With these next few posts, I would like to put some of the more glamorous aspects of grad school on hold – yes, there are many glamorous aspects of grad school – and talk about a very serious issue that impacts many graduate students: burnout. In part one of this two-part series, I will be talking about what burnout is, and some of the warning signs that you might be experiencing burnout. In part two, I will be discussing ways prevent and treat burnout.

So what exactly is burnout? Well, in its most basic form, burnout is a state of psychological exhaustion that is characterized by a lack of interest in work and other areas of one’s life as well as a general lack of motivation. Specific to graduate students, burnout occurs when students become uninterested and/or unmotivated when it comes course work, thesis/dissertation, and other demands of graduate study.

When you think about all the requirements, pressure, and demands of graduate school, it makes perfect sense that many graduate students struggle with burnout at some point or another throughout their graduate career. Again, I would like to highly stress that many – if not most – graduate students will experience burnout during some point while completing their doctoral degree, and that experiencing burnout is by absolutely no means a sign of weakness, inadequacy as a student, or that you weren’t cut out for graduate school.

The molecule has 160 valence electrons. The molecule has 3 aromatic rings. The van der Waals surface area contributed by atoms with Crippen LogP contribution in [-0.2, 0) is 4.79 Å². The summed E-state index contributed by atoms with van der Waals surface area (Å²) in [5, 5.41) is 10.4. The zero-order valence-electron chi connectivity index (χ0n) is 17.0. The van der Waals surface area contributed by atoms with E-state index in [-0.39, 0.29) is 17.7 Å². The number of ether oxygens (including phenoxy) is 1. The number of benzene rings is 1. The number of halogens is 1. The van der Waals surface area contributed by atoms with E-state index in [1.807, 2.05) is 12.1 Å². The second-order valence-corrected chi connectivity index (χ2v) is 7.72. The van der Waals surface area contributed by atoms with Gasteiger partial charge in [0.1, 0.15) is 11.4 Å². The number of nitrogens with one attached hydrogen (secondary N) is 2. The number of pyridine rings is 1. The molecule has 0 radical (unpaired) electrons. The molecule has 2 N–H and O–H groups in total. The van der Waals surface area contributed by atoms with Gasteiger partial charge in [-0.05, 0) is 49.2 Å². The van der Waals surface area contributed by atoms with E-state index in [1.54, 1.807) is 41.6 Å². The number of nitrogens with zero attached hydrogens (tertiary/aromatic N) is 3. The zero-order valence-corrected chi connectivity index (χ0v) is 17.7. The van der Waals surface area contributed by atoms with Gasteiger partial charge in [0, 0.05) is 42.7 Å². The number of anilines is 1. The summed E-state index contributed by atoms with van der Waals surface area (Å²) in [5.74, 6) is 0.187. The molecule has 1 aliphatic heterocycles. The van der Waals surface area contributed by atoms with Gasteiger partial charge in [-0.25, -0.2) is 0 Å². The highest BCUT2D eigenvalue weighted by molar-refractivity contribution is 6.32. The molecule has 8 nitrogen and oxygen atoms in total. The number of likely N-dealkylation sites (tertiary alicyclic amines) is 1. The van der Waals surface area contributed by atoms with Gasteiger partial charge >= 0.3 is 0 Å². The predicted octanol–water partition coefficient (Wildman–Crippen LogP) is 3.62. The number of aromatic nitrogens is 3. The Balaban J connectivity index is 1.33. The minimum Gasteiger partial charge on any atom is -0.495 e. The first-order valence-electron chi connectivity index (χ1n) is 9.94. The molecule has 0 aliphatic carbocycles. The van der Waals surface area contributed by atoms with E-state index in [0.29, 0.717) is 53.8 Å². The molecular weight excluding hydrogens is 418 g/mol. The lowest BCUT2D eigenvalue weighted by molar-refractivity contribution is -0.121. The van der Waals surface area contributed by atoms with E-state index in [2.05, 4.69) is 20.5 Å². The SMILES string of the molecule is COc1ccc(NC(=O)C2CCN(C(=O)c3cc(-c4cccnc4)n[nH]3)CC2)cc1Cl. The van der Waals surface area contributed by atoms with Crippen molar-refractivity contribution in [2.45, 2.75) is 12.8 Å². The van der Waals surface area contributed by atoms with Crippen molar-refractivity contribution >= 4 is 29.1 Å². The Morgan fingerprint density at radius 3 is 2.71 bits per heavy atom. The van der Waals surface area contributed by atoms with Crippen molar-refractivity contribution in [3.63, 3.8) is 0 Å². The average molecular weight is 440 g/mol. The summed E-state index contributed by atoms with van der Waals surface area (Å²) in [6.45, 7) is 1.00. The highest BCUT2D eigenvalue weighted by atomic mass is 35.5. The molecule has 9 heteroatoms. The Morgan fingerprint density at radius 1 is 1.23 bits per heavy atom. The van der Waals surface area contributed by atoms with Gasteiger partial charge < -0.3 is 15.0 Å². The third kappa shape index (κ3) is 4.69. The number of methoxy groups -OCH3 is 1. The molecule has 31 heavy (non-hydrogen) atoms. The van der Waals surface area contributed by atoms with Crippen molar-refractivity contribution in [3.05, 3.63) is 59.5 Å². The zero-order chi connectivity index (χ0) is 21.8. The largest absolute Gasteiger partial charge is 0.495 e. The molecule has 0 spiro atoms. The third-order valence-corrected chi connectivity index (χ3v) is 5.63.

So then, how do you know if you are experiencing graduate school burnout? Well, there are many signs that might let you know if you are experiencing burnout. One of the tell-tale signs that you might be experiencing burnout is a general sense of apathy towards school. In other words, you might have a major case of the I-Don’t-Give-A-[insert a four letter word of your choice here]s. You might find yourself slacking on assignments, not paying as much attention in class, or just simply not caring about course material.

Other signs of burnout include a lack of interest in things you once found enjoyable, increased isolation, a constant sense of fatigue, poor sleep, difficulty concentrating, irritability, etc. Now for those of you who are a bit more clinically minded, these warning signs might sound a bit familiar. Yes, in many ways graduate school burnout can look a lot like clinical depression.

If you are experiencing signs of graduate school burnout, do not be alarmed. First, I think it is safe to say that you are not alone in your struggles. And secondly, there are ways that you can overcome graduate school burnout. Check out next week’s blog for some helpful hints in battling graduate school burnout.




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